Last Night At 35 Conferette: Princely Aspirations and Crude Jokes Make Miami Horror's Set Quite The Time.
5:15 p.m., Main Stage One
He may be a white guy from Melbourne, Australia, but, of all the artists who come to mind when watching Ben Piant perform as Miami Horror, Prince is the foremost among them.
On record, songs like "Soft Light" and "Moon Theory" are pure electropop confection, each a slice of '80s synth cheesecake served cool but not cold. But performed live, stripped down and cranked up, the songs take on a bit of rock 'n' roll energy.
Performing as a four-piece with a drummer, Piant on vocals and guitar and two sidemen swapping keys, bass and percussion -- frequently changing instruments mid-song -- Miami Horror managed to warm the crowd up capably once they themselves got warmed up.
Piant seemed to be in good spirits despite a slightly raspy voice and a lack of sleep after their set at the Echoplex in L.A. the night before. By the end of their second song, "Don't Be On With Her," Piant was posing with one foot on the barricade in front of the stage and jacking off his guitar.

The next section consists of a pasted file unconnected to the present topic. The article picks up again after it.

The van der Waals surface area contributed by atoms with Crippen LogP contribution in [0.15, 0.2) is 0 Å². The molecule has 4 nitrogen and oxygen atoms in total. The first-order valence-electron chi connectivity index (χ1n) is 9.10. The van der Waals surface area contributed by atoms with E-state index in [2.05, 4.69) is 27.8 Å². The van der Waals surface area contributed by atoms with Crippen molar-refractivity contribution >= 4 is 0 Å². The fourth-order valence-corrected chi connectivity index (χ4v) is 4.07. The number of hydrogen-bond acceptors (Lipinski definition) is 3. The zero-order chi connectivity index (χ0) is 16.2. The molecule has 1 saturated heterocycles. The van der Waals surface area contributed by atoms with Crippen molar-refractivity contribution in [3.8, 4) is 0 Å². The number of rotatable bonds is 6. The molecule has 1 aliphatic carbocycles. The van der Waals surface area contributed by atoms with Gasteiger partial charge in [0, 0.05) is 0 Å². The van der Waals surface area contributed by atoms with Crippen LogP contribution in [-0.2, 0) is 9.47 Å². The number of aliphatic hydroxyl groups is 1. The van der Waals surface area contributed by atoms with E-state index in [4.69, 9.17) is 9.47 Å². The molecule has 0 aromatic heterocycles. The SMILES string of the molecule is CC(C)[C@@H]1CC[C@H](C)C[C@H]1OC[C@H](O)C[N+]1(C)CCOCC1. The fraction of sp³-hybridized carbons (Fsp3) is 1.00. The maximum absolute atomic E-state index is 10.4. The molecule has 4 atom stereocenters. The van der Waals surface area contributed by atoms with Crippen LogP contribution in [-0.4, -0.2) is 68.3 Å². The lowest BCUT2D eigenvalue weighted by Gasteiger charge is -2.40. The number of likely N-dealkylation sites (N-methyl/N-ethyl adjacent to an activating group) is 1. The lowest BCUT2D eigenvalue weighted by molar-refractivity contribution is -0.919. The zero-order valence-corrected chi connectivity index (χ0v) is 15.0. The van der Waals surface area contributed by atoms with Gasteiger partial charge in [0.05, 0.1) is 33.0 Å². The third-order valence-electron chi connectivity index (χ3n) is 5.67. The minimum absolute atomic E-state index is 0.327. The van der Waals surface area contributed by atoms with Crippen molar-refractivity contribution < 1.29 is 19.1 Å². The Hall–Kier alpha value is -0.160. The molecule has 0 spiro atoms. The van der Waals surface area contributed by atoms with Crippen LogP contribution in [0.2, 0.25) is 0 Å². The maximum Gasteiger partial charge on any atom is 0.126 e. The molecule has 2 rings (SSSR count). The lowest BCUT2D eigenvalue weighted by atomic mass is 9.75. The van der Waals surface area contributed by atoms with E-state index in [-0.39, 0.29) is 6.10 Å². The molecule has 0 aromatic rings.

Throughout the set, he exuded a warm affability at odds with the painfully cool demeanor typical of his chillwave contemporaries; it's hard to imagine his "Holidays" collaborator Alan Palomo making "More cowbell!" cracks, or enthusiastically spouting "Thank you so much -- that was quite a mouthful!" and then repeating an audience member's inevitable "That's what she said!"
The crowd's energy level and numbers grew slowly from about 100 head-nodders to perhaps twice that many people swaying and moving. By set closer "Holidays" (no surprise guest appearance by Palomo, in case you were wondering) Miami Horror proved a perfectly appropriate warm-up act for !!!. Their disposable but fun electropop jams managed to break in the crowd's dancing shoes -- but without once threatening to overshadow the act to follow.
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